Archive for the ‘Foreign Lawyers in US’ Category

Adjusting Your Accent Before Employer and Client Interviews

Wednesday, June 13th, 2007

People feel comfortable with others who are like them.  So, when you are being interviewed by potential clients or employers, you should try to fit in as much as possible–not only by using appropriate acronyms, jargon and technical lingo, but also by matching the other person’s pace and inflection.  

If you are not a native speaker of the language in which you are being interviewed, polish your language skills ahead of time.  Listening to sophisticated television broadcasters during news shows is a good way to get a feel for the parlance.  The vocabulary will also be more professional and the news topics more familiar than with non-news shows. 

In an effort to sound more American and fit in, some expatriates in the US are going so far as to get professional “accent reduction” according to last week’s International Herald Tribune.  Believe it or not, those with particularly heavy accents are even flying to Michigan to attend the Accent Reduction Institute.  This blogger can think of some native Americans who would benefit from some of that training!

 

Zigzag to Get Your International Dream Job, Even if it Means Grueling Work

Friday, May 25th, 2007

“How can I get my international law dream job?” Lawyers often ask me this question.  The truth is, if you were not at the top of your class from a top tier school, your path may be bumpy. Your path may have twists and turns without a dream job clearly in sight.

However, as I am explaining in my upcoming chapter for the new edition of Careers in International Law, if you persevere, network relentlessly, exercise excellent people skills, perform great work, develop expertise, brand yourself effectively, and willingly “zigzag” throughout your career, you will eventually succeed.  You may not end up with the job that you originally envisioned, but from my observation, really determined lawyers who aspire to international careers eventually get one.  (In fact, nowadays it’s even easier to do so as the number of international law jobs increases.  Thanks, Globalization!)

How do these lawyers do it?  As mentioned, they position themselves for success.  And, they are willing to take a job just to move another rung up the ladder.  Perhaps they take a particular job to acquire a needed skill or break into an industry. Or, perhaps they take an otherwise unpalatable job for the resume boost that it offers, knowing that they will eventually zig-zag up to a better position.

This came to mind when I read yesterday’s Wall Street Journal Law Blog post interviewing Cameron Stracher, author of Dinner with Dad. The media lawyer and New York Law School professor dished about a variety of topics.  When asked whether he advises his law students to take positions at grueling firms like Sullivan & Cromwell, the author stated, “And honestly most of the time I tell them that they should because I know that as unhappy as I know they’re going to be, they need that on their resume to go somewhere where they might be happier.”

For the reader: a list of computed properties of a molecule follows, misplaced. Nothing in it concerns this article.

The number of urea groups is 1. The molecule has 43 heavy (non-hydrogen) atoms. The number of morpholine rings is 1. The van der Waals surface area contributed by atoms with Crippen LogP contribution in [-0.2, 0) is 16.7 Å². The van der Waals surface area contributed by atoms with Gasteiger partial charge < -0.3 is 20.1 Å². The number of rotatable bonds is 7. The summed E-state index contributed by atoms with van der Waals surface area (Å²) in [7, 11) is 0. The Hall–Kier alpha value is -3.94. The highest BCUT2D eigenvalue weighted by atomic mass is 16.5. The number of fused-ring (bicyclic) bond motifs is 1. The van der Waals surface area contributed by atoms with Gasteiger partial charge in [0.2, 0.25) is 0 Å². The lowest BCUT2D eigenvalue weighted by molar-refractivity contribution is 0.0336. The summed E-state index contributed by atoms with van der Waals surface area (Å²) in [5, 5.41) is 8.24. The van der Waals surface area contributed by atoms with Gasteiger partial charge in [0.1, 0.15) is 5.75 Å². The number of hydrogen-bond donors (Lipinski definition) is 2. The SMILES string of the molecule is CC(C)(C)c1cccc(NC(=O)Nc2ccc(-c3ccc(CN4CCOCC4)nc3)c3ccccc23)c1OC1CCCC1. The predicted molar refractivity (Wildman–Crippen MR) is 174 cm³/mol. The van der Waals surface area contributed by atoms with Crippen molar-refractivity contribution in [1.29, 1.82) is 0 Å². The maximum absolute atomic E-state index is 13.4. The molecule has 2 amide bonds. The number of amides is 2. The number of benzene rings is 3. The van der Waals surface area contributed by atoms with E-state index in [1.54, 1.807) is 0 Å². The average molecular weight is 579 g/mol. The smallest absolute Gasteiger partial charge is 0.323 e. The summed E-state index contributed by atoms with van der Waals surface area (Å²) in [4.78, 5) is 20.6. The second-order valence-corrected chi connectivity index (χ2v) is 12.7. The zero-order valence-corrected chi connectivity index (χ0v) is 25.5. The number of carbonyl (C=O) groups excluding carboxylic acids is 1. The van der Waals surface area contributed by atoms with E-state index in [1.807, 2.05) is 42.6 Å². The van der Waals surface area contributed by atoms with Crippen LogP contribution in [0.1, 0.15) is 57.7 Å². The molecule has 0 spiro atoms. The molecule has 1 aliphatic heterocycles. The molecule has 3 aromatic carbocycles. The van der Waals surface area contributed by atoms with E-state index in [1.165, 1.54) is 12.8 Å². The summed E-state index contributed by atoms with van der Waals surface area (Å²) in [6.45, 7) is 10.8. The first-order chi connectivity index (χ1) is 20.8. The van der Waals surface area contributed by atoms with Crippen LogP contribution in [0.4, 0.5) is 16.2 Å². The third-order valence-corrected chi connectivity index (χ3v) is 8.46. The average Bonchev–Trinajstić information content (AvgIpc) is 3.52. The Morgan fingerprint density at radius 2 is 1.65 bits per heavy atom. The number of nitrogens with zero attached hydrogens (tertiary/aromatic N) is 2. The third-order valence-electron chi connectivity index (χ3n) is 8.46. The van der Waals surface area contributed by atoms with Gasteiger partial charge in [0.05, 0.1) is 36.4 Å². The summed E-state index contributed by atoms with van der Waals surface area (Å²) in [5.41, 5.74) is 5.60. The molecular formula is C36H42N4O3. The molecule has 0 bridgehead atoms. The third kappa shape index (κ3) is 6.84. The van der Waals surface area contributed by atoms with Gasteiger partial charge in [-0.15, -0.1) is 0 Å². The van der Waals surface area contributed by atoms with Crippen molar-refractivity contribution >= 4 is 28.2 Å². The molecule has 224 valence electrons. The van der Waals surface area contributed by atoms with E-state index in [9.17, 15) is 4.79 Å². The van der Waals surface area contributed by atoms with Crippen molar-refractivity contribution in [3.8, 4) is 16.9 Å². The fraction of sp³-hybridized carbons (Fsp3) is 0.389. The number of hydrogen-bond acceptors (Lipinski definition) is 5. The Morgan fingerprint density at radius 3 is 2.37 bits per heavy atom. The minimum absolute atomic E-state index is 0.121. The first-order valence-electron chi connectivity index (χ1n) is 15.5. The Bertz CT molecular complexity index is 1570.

Bingo. As you zig-zag up the international law career ladder, you might need to accept–albeit temporarily–a job at a prestigious sweat shop because working there will give you instant credibility down the line. Keep your eye on the prize.

Ask Janet: UK Law Grad Aspiring to Work in US

Tuesday, March 27th, 2007

Inquiry from Ajay:

Hi Janet. I am a US citizen who have just completed my legal studies in the UK namely with LLB and the BVC and I am thinking of doing the New york bar. In terms of gaining admission to do the NY bar exam Ii think that won’t be problem, however, I’d like to know the employment prospects after completing the bar exam. Whether it would be easier for me to come to New york and pursue my career there or contact US law firms already in the UK and remain here and later get transferred.I look forward to hearing from you. Ajay

Response from Janet H. Moore: Ajay:Nice to hear from you. I am glad to hear that you are considering taking the NY Bar because being licensed to practice in the US will certainly enhance your employment prospects here.  Networking will be your key to success. I would encourage you to take a multi-faceted approach to finding a job in the US. This will increase the chance that you will find a position here, and perhaps be lucky enough to choose among several good options. You should consider networking with contacts in:1. The UK, looking for positions with firms that have US branches or home offices, as you alluded to.2. The US, using all connections possible–alumni contacts and other professional resources–to gain an entree, and paying your own way to NY for a few weeks and networking on site (with lots of advance interviews set up, if possible).3. In addition, to the extent that you have close personal and professional connections in another country, also ask them whether they in turn, have connections within US law firms.You inquired about working in the UK for a US firm and then transferring to the latter. As you can imagine, one disadvantage of this approach is that there is no guaranty that you would be the lawyer chosen to relocate to the US. Moving lawyers to other offices abroad is an expensive proposition.From my observation, only the cream of the crop with a given firm is invited to move abroad; further, any lawyer so chosen must have a special skill, client contact or other quality to make him or her one selected for a stint abroad. Internal firm politics also influence who is chosen to move.If you join such a US-based firm’s UK office, you very well may be the one that your firm selects to move back to the US. However, that’s a bit hard to predict in advance. So, if your heart is set on working in the US, I would encourage you to put a lot of effort into getting a position there to start with rather than counting on being transferred later from the UK. It will take a lot of persistence, but the stronger your networking, the better chance you have.